Parents desperate to protect their children, handed them over to strangers to be boarded on trains that would take them to safety. Zinser has written a heart-wrenching, epic story that follows lives of several children that survived as well as the fates of their families ; from the beginning occupation through the end of the war. Zinser takes readers from escape of occupied territories, into hiding, to safety, the concentration camps; and then back undercover behind enemy lines.
Here's the description from the publisher: In November on The Night of the Broken Glass, the Jewish people of Germany are terrified as Hitler's men shatter their store windows, steal and destroy their belongings, and arrest many Jewish fathers and brothers. Parents fear for their own lives but their focus is on protecting their children. When England arranges to take the children out of Germany by train, the Kindertransport is organized and parents scramble to get places on the trains for their young family members, worried about what the future will hold.
Soon, trains filled with Jewish children escaping the Nazis chug over the border into Holland, where they are ferried across the English Channel to England and to freedom. When the Coventry farm is bombed and Nazis have reached England, Peter feels he has nothing left. It's a story of fear, torture, loss, hope, freedom, survival and most important of all-- it's a story of heroism of epic proportions.
A freight car like those used to transport prisoners to the concentration camps. A freight car like those used to transport prisoners, per car, to the concentration camps. At Museum Stutthof. As someone that has had an ongoing interest in Holocaust studies and education, what I really like about The Children's Train is that this novel gives the reader an in depth look; both in varying viewpoints and through a broad scope of experiences, making it a perfect introductory-look into the history of the Holocaust. It is thoroughly engaging from start to finish.
After reading, you not only have a better picture of the many devastating situations endured by Holocaust victims and survivors; you also have a clearer understanding of Nazi and German not mutually inclusive people's positions and actions. Yes, some believed in Hitler's plan of hate. Others acted based on financial reasoning and many more out of fear. The subject matter may be a little heavy for young readers but I'd certainly recommend it for high school through adults. Zinser tells the story simply, without over-dramatizing or trying to be graphically-shocking.
By the very nature of the events, even through the author's delicate handling, it might be too overwhelming for younger children. The young lives of Peter, Eva and all the others will tug at your heart and inspire you. You'll discover hope in humanity though quiet, unassuming acts of courage and heroism; and mourn the lives of those that were lost.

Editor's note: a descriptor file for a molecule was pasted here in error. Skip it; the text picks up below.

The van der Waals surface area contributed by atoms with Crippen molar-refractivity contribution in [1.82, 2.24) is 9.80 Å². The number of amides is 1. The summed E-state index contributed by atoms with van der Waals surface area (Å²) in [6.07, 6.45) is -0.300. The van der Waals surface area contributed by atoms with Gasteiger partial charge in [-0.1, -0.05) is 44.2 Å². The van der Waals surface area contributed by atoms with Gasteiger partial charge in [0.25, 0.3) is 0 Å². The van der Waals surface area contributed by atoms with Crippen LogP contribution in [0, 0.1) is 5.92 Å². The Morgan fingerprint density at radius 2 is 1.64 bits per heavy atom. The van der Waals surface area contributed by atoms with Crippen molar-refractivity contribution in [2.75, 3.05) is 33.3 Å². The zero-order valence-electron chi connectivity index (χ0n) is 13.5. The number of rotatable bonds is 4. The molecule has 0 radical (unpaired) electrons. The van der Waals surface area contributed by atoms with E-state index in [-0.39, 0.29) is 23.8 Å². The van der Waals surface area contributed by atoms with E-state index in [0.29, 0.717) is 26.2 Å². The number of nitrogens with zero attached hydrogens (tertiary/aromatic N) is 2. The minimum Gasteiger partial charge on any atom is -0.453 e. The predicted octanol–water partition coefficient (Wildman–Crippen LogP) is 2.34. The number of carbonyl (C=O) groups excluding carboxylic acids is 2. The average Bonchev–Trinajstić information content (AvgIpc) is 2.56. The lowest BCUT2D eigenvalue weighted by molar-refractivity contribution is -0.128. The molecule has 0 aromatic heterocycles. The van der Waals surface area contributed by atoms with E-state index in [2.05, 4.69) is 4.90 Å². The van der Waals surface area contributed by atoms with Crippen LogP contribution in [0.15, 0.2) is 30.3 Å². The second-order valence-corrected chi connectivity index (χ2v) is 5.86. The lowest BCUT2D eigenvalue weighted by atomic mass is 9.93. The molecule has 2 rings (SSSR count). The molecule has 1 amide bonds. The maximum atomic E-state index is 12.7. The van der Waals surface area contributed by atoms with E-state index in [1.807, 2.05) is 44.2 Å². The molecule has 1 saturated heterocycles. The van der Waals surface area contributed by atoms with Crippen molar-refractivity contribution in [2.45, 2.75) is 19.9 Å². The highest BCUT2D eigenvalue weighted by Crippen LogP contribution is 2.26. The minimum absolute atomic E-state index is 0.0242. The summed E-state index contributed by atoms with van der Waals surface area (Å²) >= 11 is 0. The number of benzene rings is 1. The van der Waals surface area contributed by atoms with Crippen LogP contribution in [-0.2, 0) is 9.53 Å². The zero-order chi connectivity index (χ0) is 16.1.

Though 10, children may have been spared by the Kindertransport; 6 million Jews lost their lives at the hands of the Nazis -- many of them children. This is their unforgettable story. The Nazi monster, Adolph Hitler, had risen to power in Germany, and he didn't like Jews, not even the small ones. They were no longer allowed in the parks, then they were banned from the swimming pools. Their safe, secure world began to turn upside down. By measured, deliberate increments, the violence and exclusion continued. Peter's father was a WW I decorated hero. He had fought alongside Hitler and his Nazi thugs as patriots, brothers in arms, only a few years before.
Peter cannot understand why he is now considered less than human and hated, just for being Jewish. The confusion over the concept of hatred turns to dread. Synagogues and books are burned. Leaving Germany now requires permission, paperwork and money. Any control over their lives begins to slip away along with all human rights.
Children are called "rats" as they are rudely escorted out of school and told not to come back. The Night of the Broken Glass destroys shops, businesses and the means of making a living. The targeting escalates. Homes are destroyed or commandeered by non-Jewish Germans. Being Jewish is now approximates a death sentence. Devastation morphs into unspeakable, unrelenting horror. Jews are beaten, arrested and killed. Or they just disappear in the night. Unknown to the Jewish population, it has only just begun.
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After The Night of Broken Glass, England organized a a program offering safe haven to Jewish children up to the age of The children traveled by train to Holland and were then ferried to England. Ten thousand children were saved. Kindertransport continued until Holland was invaded and Germany closed its border. This is a story of the parental heartbreak of sending terrified children away to save them and also the story of the children who did not get a seat on a train. The concentration camps received the children who missed the train.
Peter was eleven, his sister Becca was six, when they arrived in England. Their father was dead by this time and their mother could not bear to part with baby Lily. She kept Lily with her in Germany. All was not good for the children who survived the Nazi reign of terror. After arriving in England, Peter and Becca were separated.
Peter was selected by a cruel farmer and his wife as a free farmhand. He was worked to the point of exhaustion daily. Becca was selected by a family that treated her well. Most of the rescued children never saw their parents again and were subjected to the numerous Blitz bombings in England. The story follows Peter as he eventually joins the Jewish resistance to wreak havoc with the Nazi war effort.